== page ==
Natural gas is safe, but like any form of energy, it must be handled properly. It is important for everyone to be familiar with the characteristics of natural gas and be prepared to respond in the event of a gas leak. A gas leak can often be recognized by smell, sight or sound:
SIGHT: While natural gas is colorless, a leak may be indicated by the presence of a white cloud, mist, fog, dust, or bubbles (in standing water). Dead or dying vegetation, for no apparent reason, could also indicate a leak.
SOUND: Leaking gas could produce a roaring, hissing or whistling sound.
If you suspect a natural gas leak, take these following precautions:
- Do not turn lights on or off.
- Extinguish any cigarettes, candles or other open flames immediately.
- Alert others inside and leave the home or building right away.
- Call 860-887-7207 immediately from a phone outside the home or building.
Digging causes about 60% of all accidental damage to underground natural gas pipelines. Before you do any excavation work, call to have the exact position of all underground utilities located. It is easy, and it is the law! Call 811 (Call Before You Dig). Allow 48 hours for all utilities (including cable and phone) to perform the necessary mark-outs. For more information, visit www.cbyd.com.
Removing Snow from Gas Meters:
It is important to keep the area around the meter free from snow. Fire departments and other emergency response agency personnel must have access to gas meters in case of an emergency shut-off situation. NPU Meter Readers also need access to the meters if customers want to avoid an estimated bill.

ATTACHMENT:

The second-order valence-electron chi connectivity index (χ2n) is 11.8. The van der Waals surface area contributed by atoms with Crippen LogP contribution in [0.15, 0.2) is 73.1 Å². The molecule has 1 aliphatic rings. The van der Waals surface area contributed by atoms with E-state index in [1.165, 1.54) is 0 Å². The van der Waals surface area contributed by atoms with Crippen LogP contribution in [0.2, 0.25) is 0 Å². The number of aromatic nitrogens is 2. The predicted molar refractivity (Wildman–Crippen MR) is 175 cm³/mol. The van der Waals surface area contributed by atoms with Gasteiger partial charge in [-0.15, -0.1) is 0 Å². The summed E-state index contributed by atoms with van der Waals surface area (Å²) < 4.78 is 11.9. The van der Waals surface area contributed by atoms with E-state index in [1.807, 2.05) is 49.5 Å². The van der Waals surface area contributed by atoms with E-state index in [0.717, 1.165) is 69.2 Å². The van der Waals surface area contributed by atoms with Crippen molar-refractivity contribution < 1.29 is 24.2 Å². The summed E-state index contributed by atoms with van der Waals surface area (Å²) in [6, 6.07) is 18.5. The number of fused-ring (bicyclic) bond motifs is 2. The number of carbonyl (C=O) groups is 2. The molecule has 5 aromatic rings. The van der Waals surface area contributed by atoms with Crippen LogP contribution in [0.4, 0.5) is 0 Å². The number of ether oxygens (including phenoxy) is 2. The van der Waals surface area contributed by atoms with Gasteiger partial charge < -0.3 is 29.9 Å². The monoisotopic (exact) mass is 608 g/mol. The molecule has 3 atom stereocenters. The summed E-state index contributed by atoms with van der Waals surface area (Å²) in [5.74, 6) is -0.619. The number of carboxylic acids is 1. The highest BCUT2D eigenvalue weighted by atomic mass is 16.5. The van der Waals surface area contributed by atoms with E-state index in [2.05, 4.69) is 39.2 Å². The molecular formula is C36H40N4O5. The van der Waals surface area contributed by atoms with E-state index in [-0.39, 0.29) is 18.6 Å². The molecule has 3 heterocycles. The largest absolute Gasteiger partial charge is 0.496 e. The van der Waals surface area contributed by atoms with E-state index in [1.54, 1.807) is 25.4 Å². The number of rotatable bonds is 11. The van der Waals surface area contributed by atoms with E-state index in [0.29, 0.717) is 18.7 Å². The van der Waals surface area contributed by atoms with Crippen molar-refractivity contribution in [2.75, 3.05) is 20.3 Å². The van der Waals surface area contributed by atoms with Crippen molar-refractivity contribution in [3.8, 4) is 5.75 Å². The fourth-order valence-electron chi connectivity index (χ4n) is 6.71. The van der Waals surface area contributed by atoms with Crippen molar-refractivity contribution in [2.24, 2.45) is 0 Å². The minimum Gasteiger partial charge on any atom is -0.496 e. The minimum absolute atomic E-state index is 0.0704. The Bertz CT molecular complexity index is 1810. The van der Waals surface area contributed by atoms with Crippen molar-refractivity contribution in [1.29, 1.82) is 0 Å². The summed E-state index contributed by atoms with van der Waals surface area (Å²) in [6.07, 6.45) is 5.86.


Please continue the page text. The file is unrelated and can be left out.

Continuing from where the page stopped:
When removing snow around gas meters:
1) Make sure you know the exact location of your meter before you begin to remove snow
2) Maintain a safe distance between gas meters and shovels, snow blowers, and other equipment while shoveling
3) NEVER push snow against gas meters, gas piping, or appliance vents (make sure all vents are free of snow or other obstructions)
4) NEVER pile snow on top of gas meters, gas piping, or appliance vents
All natural gas customers should be aware that gas meters that are buried in deep snow or damaged by snow removal equipment could begin to leak. Gas meter leaks are a potentially hazardous situation.
Natural Gas Safety Tips:
- Abide by all directions from manufacturer for using and maintaining gas appliances.
- Keep papers, cleaning fluids, curtains and rags away from gas furnaces, water heaters, ranges and dryers.
- Teach children never to light or play with the controls of any gas appliances.